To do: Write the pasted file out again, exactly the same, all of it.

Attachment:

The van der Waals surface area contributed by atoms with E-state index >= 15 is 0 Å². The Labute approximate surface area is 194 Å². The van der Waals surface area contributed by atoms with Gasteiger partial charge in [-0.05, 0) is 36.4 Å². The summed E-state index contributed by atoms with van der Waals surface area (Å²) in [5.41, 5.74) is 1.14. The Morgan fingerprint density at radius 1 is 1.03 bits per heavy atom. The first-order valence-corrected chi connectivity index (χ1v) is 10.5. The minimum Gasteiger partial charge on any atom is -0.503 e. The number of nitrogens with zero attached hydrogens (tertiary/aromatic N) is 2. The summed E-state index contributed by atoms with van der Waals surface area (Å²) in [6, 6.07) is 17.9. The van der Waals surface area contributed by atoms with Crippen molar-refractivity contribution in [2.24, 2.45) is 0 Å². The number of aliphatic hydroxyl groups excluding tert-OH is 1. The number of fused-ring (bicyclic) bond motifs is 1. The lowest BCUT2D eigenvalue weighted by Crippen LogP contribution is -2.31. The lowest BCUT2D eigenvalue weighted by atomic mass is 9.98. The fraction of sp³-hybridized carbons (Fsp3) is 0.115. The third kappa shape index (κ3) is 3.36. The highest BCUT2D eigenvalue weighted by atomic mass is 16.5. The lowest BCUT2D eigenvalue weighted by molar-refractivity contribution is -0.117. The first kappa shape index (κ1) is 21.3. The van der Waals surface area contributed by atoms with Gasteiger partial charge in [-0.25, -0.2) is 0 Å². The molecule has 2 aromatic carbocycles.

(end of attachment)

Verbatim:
The van der Waals surface area contributed by atoms with E-state index >= 15 is 0 Å². The Labute approximate surface area is 194 Å². The van der Waals surface area contributed by atoms with Gasteiger partial charge in [-0.05, 0) is 36.4 Å². The summed E-state index contributed by atoms with van der Waals surface area (Å²) in [5.41, 5.74) is 1.14. The Morgan fingerprint density at radius 1 is 1.03 bits per heavy atom. The first-order valence-corrected chi connectivity index (χ1v) is 10.5. The minimum Gasteiger partial charge on any atom is -0.503 e. The number of nitrogens with zero attached hydrogens (tertiary/aromatic N) is 2. The summed E-state index contributed by atoms with van der Waals surface area (Å²) in [6, 6.07) is 17.9. The van der Waals surface area contributed by atoms with Crippen molar-refractivity contribution in [2.24, 2.45) is 0 Å². The number of aliphatic hydroxyl groups excluding tert-OH is 1. The number of fused-ring (bicyclic) bond motifs is 1. The lowest BCUT2D eigenvalue weighted by Crippen LogP contribution is -2.31. The lowest BCUT2D eigenvalue weighted by atomic mass is 9.98. The fraction of sp³-hybridized carbons (Fsp3) is 0.115. The third kappa shape index (κ3) is 3.36. The highest BCUT2D eigenvalue weighted by atomic mass is 16.5. The lowest BCUT2D eigenvalue weighted by molar-refractivity contribution is -0.117. The first kappa shape index (κ1) is 21.3. The van der Waals surface area contributed by atoms with Gasteiger partial charge in [-0.25, -0.2) is 0 Å². The molecule has 2 aromatic carbocycles.